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Prepared by Internal Audit Branch - 4 February 1997

1. Introduction

This report represents the results of the internal audit planning exercise conducted on behalf of the Department of Finance and Treasury Board Secretariat.

The Internal Audit activities are directed by the Assistant Deputy Minister, Corporate Services Branch, who reports to the Deputy Minister of Finance and the Secretary of the Treasury Board. The scope of Internal Audit activities includes all internal administration activities and operating programs of the departments.

This document combines within one planning model the various internal audit plans, which had been previously assessed individually. These include the long term internal audit plans for:

  • Corporate Services;
  • Public Debt Program (Department of Finance);
  • Loans Confirmation (Department of Finance);
  • Fiscal Transfer Payments Program (Department of Finance); and,
  • Treasury Board Secretariat.

While this document portrays separate audit universes for each of Corporate Services, the Department of Finance and Treasury Board Secretariat, all audit projects listed have been assessed on the same basis.

2. Approach & Methodology


In the past, program and the corporate services activities have been assessed separately without considering the relative risks in comparison to other components of the two departments. Even within the individual internal audit plans previously developed for the departments, the business risk exposure of potential audit projects was not explicitly addressed.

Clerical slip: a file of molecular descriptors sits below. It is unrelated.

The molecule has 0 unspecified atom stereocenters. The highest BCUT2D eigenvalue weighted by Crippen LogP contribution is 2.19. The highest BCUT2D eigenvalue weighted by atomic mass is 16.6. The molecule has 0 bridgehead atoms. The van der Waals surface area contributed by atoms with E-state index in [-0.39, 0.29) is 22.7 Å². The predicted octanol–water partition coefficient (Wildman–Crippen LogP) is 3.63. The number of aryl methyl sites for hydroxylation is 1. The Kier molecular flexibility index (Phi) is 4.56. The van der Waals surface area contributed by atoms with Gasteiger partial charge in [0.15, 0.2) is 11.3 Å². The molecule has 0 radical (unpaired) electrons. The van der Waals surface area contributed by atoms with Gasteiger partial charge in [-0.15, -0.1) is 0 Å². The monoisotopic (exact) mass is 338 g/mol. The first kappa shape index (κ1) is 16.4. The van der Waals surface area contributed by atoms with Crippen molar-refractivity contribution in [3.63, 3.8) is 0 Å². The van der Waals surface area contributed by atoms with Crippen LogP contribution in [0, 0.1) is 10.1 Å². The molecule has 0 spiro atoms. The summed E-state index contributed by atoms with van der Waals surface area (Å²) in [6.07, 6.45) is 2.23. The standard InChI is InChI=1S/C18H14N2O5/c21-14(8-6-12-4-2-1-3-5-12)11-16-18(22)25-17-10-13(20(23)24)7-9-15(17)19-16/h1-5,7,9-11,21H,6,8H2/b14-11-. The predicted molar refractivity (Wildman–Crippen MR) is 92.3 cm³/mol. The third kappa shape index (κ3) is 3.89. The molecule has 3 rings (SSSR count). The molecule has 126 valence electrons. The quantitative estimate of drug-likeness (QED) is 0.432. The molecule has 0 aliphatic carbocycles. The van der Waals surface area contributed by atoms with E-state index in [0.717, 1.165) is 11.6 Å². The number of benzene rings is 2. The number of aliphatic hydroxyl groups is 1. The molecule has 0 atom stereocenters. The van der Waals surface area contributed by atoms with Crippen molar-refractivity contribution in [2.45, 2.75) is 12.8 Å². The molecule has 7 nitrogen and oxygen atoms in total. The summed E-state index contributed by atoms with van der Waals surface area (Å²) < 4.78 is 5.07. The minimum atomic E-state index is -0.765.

The approach adopted for this planning exercise departs from the past in two ways:

  1. Risk is expressly assessed and documented for each potential audit project.
  2. There are no specific recommendations to management regarding what should be done and when.

This report provides management with an assessment of risk and a suggested audit strategy for each potential audit project.


The underlying principle behind this methodology is that change is the only constant in today's operating environment. In order for the internal audit function to be of relevance to management, then its approach to planning must explicitly address change and its effect on operations, business processes and an organization's overall risk exposure.

The assessment provided here provides management with an appreciation of its risk exposure within a comprehensive or corporate framework. Management can then determine what needs to be done to deal with its risk exposure.

In developing this methodology, care was taken to incorporate the suggestions made by the Office of the Auditor General, in its May 1996 report on Internal Audit in Departments and Agencies.


The approach taken for this project involved the following:

  • A review of the previous long term plans and related internal audits undertaken since 1990.